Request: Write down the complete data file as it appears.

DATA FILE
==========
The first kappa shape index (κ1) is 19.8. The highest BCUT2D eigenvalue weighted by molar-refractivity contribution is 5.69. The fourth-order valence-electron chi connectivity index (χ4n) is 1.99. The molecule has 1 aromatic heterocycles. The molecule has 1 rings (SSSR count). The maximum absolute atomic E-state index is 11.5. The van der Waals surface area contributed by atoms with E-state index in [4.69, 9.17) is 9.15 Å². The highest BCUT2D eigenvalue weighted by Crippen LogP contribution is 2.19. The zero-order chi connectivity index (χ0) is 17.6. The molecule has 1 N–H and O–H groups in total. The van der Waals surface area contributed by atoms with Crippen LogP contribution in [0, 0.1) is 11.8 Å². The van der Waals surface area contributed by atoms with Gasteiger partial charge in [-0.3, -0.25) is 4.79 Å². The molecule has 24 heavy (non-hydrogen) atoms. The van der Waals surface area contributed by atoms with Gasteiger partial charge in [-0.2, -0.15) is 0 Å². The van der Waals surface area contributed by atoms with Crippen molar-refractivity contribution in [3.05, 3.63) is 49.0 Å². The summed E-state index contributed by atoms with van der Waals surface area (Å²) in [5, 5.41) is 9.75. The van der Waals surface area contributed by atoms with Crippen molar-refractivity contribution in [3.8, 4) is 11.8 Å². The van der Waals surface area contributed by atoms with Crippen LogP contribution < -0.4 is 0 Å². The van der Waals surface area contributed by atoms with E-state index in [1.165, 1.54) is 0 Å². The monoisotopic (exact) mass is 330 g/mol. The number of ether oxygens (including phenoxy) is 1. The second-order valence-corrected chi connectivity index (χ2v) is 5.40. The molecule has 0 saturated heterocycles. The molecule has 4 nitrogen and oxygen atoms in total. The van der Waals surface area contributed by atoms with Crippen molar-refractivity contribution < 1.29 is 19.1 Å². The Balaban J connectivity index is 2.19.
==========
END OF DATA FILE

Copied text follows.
The first kappa shape index (κ1) is 19.8. The highest BCUT2D eigenvalue weighted by molar-refractivity contribution is 5.69. The fourth-order valence-electron chi connectivity index (χ4n) is 1.99. The molecule has 1 aromatic heterocycles. The molecule has 1 rings (SSSR count). The maximum absolute atomic E-state index is 11.5. The van der Waals surface area contributed by atoms with E-state index in [4.69, 9.17) is 9.15 Å². The highest BCUT2D eigenvalue weighted by Crippen LogP contribution is 2.19. The zero-order chi connectivity index (χ0) is 17.6. The molecule has 1 N–H and O–H groups in total. The van der Waals surface area contributed by atoms with Crippen LogP contribution in [0, 0.1) is 11.8 Å². The van der Waals surface area contributed by atoms with Gasteiger partial charge in [-0.3, -0.25) is 4.79 Å². The molecule has 24 heavy (non-hydrogen) atoms. The van der Waals surface area contributed by atoms with Gasteiger partial charge in [-0.2, -0.15) is 0 Å². The van der Waals surface area contributed by atoms with Crippen molar-refractivity contribution in [3.05, 3.63) is 49.0 Å². The summed E-state index contributed by atoms with van der Waals surface area (Å²) in [5, 5.41) is 9.75. The van der Waals surface area contributed by atoms with Crippen molar-refractivity contribution in [3.8, 4) is 11.8 Å². The van der Waals surface area contributed by atoms with Crippen LogP contribution < -0.4 is 0 Å². The van der Waals surface area contributed by atoms with E-state index in [1.165, 1.54) is 0 Å². The monoisotopic (exact) mass is 330 g/mol. The number of ether oxygens (including phenoxy) is 1. The second-order valence-corrected chi connectivity index (χ2v) is 5.40. The molecule has 0 saturated heterocycles. The molecule has 4 nitrogen and oxygen atoms in total. The van der Waals surface area contributed by atoms with Crippen molar-refractivity contribution < 1.29 is 19.1 Å². The Balaban J connectivity index is 2.19.